Demystifying the Australian Craft Shows

13 02 2011

I often get asked questions about the shows I am attending and what the differences are between them.  You can find my show schedule on my website behind the link .    Across the country there are a lot of different levels and variety of shows that have quilting and craft products for sale.  It is an industry which has been in flux lately, with a number of significant changes, most of which have left the craft consumer – you my friends and customers – in a state of either complete confusion or non interest.  For those of you that don’t care, great, keep going to what you like to attend.  My concern is more for those of you that have come away disatisfied with the experience of a show in the last few years, or worse showed up to one that had been canceled with out notice.  There has been a lot of change that is not apparent on the surface.  So, some history and then where we are at now.

I am talking here about the major, Australian wide shows which generally go to some or all of the Capital cities.  There are a huge number of smaller localised shows or companies that go to the Regional centres.  These are the same as they have always been, more or less. 

Many years ago, the first major shows were put on by Reed’s.  These were the Stitches and Craft Shows.  For a while, they were they only main craft shows available in Australia.   About 20 years ago, Gary FitzRoy set up Expertise Events and launched the first of what we now know as the Quilt and Craft Shows.  You will recall that these commenced with sponsorship with Women’s Weekly and were often linked by name to that magazine.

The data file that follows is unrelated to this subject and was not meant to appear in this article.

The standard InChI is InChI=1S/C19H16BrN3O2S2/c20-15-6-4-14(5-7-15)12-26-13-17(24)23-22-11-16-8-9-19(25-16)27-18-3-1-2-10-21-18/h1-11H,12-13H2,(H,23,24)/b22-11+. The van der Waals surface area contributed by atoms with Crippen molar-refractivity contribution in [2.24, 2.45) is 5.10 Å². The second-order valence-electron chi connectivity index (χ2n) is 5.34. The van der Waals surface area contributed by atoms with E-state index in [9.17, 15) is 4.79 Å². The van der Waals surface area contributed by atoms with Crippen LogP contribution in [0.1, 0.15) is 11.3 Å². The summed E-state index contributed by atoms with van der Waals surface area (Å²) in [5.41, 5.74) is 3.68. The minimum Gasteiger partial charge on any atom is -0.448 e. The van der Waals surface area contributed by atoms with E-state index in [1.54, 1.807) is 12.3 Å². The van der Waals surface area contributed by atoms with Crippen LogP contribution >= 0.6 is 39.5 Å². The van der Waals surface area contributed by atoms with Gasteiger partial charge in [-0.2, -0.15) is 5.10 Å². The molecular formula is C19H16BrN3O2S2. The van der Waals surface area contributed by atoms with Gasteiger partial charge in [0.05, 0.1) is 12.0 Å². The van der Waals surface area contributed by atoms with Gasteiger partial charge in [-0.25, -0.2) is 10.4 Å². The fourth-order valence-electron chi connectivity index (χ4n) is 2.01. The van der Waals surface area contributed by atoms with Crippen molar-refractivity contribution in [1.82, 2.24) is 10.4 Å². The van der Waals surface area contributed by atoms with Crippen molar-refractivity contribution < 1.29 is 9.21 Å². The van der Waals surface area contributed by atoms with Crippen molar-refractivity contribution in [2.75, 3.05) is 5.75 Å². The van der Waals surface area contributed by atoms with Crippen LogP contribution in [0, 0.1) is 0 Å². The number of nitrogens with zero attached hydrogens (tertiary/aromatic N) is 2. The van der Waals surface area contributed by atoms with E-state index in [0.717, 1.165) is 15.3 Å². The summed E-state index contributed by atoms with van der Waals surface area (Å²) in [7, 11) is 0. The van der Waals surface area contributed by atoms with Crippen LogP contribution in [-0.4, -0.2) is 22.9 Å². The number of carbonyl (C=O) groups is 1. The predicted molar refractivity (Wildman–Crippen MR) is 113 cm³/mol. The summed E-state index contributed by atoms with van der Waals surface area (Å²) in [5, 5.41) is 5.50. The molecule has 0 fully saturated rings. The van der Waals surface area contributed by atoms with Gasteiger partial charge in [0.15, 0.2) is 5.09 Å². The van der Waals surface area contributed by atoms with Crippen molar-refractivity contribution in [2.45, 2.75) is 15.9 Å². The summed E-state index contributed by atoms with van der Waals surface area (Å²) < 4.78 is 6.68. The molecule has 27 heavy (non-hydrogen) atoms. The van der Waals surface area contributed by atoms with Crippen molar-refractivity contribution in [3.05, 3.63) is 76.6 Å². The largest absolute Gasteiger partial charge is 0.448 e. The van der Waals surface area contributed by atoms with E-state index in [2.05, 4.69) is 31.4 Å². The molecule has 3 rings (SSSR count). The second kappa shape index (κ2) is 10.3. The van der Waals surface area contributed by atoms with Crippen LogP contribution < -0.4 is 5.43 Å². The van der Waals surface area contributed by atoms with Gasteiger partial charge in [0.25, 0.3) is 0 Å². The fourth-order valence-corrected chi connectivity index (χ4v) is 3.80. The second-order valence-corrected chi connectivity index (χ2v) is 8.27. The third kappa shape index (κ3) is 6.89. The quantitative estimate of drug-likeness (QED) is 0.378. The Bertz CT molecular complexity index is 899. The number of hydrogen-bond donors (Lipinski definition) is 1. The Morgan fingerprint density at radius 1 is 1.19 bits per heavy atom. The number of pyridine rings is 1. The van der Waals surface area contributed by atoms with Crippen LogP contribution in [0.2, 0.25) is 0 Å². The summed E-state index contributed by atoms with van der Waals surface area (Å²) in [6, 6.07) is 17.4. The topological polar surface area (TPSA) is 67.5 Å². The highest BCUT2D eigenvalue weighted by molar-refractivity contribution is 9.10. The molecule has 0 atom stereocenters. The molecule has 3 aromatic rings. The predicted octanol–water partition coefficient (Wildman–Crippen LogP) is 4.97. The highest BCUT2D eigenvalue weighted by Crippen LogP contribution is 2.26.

Reed continued to run shows at Caufield in Melbourne; Rosehill in Sydney and Boondall and then Southbank in Brisbane.  The Reeds Brisbane show was that run in May.  Gary’s Expertise Show is in October.

This continued for a number of years, with Sydney seeing three major shows a year, two at Rosehill (Reeds) and one in Darling Harbour (Expertise); Melbourne also three, two at Caulfied (Reeds) and one at Jeff’s Shed (Expertise) and Brisbane had two as described above.  I used to do all of the Reeds shows and most of Expertise, but decided that I would no longer go to any city more than twice in a year, so eventually dropped some and then all of the Reeds shows.  The reasons I cut back on Reeds was varied, but overall, I did not like the way they ran the shows, there was no corporate memory and they did not support their exhibitors as well as Expertise did.  Many other exhibitors had different views.  Most continued to attend a mix of both companies.  The easiest way to tell the two apart is that the Expertise Quilt and Craft Shows are all run in conjunction with your State Quilters Guild annual exhibition.

In my view Expertise have always been very good at market research and listening to what the consumers want.  They picked up a need for a series of specialised shows and set up the Australasian Quilt Convention (AQC) in Melbourne, the Scrapbook and Papercraft Expo in Brisbane and most recently the Textile Art Festival in Brisbane.  These three have been fabulous shows and the specialisation means we can attract International tutors and exhibitors that would normally not do the full show circuit.